The effort for independence was spearheaded by Tunku Abdul Rahman Putra Al-Haj, the first Prime Minister of Malaysia, who led a delegation of ministers and political leaders of Malaya in negotiations with the British for Merdeka, or independence. Once it became increasingly clear that the Communist threat posed during the Malayan Emergency was petering out, agreement was reached on February 8, 1956 for Malaya to gain independence from the British Empire. However, for a number of logistical and administrative reasons, it was decided that the official proclamation of Independence would only be made the next year, on August 31, 1957 at Stadium Merdeka (Independence Stadium), in Kuala Lumpur.
Tunku Abdul Rahman Putra Al-Haj announced the independence of Malaya from the British on August 31 1957 at Stadium Merdeka.
The formation of Malaysia
The Federation of Malaysia, comprising states of Malaya, North Borneo (later renamed Sabah), Sarawak and Singapore was to be officially declared on the date August 31 1963, on the 6th anniversary of Malayan independence. However, it was postponed to September 16 1963, mainly due to Indonesian and the Philippines' opposition to the formation of Malaysia. Indonesian opposition later escalated to a military conflict.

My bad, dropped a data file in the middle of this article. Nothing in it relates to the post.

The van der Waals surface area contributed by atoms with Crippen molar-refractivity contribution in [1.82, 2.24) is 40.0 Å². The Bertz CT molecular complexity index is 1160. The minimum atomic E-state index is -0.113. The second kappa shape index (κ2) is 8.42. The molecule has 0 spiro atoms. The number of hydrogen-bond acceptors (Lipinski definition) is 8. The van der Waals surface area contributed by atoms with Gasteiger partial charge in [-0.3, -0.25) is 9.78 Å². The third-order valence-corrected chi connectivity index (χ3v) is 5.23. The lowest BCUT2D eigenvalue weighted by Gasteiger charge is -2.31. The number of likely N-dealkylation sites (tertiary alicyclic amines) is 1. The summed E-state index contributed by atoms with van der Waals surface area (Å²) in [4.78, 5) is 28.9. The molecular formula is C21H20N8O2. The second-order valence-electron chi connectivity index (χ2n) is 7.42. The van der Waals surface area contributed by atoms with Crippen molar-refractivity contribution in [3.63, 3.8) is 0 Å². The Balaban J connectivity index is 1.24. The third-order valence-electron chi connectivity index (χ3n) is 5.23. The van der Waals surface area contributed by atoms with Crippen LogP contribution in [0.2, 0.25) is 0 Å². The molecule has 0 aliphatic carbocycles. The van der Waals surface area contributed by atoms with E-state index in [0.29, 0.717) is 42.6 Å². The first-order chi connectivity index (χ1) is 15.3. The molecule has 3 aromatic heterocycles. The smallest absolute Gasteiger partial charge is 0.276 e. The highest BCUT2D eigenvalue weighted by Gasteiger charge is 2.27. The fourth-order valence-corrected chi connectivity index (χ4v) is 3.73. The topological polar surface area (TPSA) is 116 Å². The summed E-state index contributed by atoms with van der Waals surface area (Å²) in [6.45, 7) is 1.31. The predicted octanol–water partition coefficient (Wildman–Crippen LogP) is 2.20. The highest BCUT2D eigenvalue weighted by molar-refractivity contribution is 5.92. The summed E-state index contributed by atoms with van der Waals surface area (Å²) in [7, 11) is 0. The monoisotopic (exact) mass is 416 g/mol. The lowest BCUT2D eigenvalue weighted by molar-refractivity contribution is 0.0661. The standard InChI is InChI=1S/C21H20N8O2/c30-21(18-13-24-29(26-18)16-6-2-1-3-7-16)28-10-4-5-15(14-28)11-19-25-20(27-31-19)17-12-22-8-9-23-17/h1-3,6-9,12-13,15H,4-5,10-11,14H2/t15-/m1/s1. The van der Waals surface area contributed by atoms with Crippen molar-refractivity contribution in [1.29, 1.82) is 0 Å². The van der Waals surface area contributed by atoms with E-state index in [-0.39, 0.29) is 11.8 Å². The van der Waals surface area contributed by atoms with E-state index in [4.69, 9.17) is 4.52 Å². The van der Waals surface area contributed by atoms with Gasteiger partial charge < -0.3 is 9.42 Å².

Indonesia considered Malaysia as a new form of colonization on the provinces of Sarawak and Sabah in the island of Borneo (bordering Kalimantan, Indonesia), which they laid claim on. To assure Indonesia that Malaysia was not a form of neo-colonialism, a referendum, organized by the United Nations, and the Cobbold Commission, led by Lord Cobbold, were formed to determine whether the people of Sabah and Sarawak wished to join Malaysia. Their eventual findings which indicated substantial support for Malaysia among the peoples of Sabah and Sarawak, cleared the way for the final proclamation of Malaysia.
The formation of the Federation of Malaysia was then announced on September 16, 1963. However the Independence Day celebration is still held on August 31, the original independence date for Malaya. This has caused some minor discontent among East Malaysians in particular since it has been argued that celebrating the national day on August 31 is too Malaya-centric.